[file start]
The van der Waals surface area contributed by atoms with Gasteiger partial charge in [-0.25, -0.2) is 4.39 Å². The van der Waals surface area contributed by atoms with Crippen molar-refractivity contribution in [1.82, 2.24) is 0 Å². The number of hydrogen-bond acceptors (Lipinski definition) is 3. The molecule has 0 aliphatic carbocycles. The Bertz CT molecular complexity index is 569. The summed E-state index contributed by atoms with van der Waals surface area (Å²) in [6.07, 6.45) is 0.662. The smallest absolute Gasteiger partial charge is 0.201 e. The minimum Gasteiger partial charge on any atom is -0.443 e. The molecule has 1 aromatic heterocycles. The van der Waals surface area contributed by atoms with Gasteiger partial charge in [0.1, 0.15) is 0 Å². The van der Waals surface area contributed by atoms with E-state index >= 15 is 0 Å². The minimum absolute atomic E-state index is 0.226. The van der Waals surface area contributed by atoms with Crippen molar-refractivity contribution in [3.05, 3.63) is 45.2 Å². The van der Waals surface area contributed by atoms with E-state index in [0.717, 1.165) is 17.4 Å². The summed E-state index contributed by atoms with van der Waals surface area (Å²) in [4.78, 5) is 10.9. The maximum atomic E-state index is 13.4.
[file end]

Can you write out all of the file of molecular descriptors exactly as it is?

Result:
The van der Waals surface area contributed by atoms with Gasteiger partial charge in [-0.25, -0.2) is 4.39 Å². The van der Waals surface area contributed by atoms with Crippen molar-refractivity contribution in [1.82, 2.24) is 0 Å². The number of hydrogen-bond acceptors (Lipinski definition) is 3. The molecule has 0 aliphatic carbocycles. The Bertz CT molecular complexity index is 569. The summed E-state index contributed by atoms with van der Waals surface area (Å²) in [6.07, 6.45) is 0.662. The smallest absolute Gasteiger partial charge is 0.201 e. The minimum Gasteiger partial charge on any atom is -0.443 e. The molecule has 1 aromatic heterocycles. The van der Waals surface area contributed by atoms with Gasteiger partial charge in [0.1, 0.15) is 0 Å². The van der Waals surface area contributed by atoms with E-state index >= 15 is 0 Å². The minimum absolute atomic E-state index is 0.226. The van der Waals surface area contributed by atoms with Crippen molar-refractivity contribution in [3.05, 3.63) is 45.2 Å². The van der Waals surface area contributed by atoms with E-state index in [0.717, 1.165) is 17.4 Å². The summed E-state index contributed by atoms with van der Waals surface area (Å²) in [4.78, 5) is 10.9. The maximum atomic E-state index is 13.4.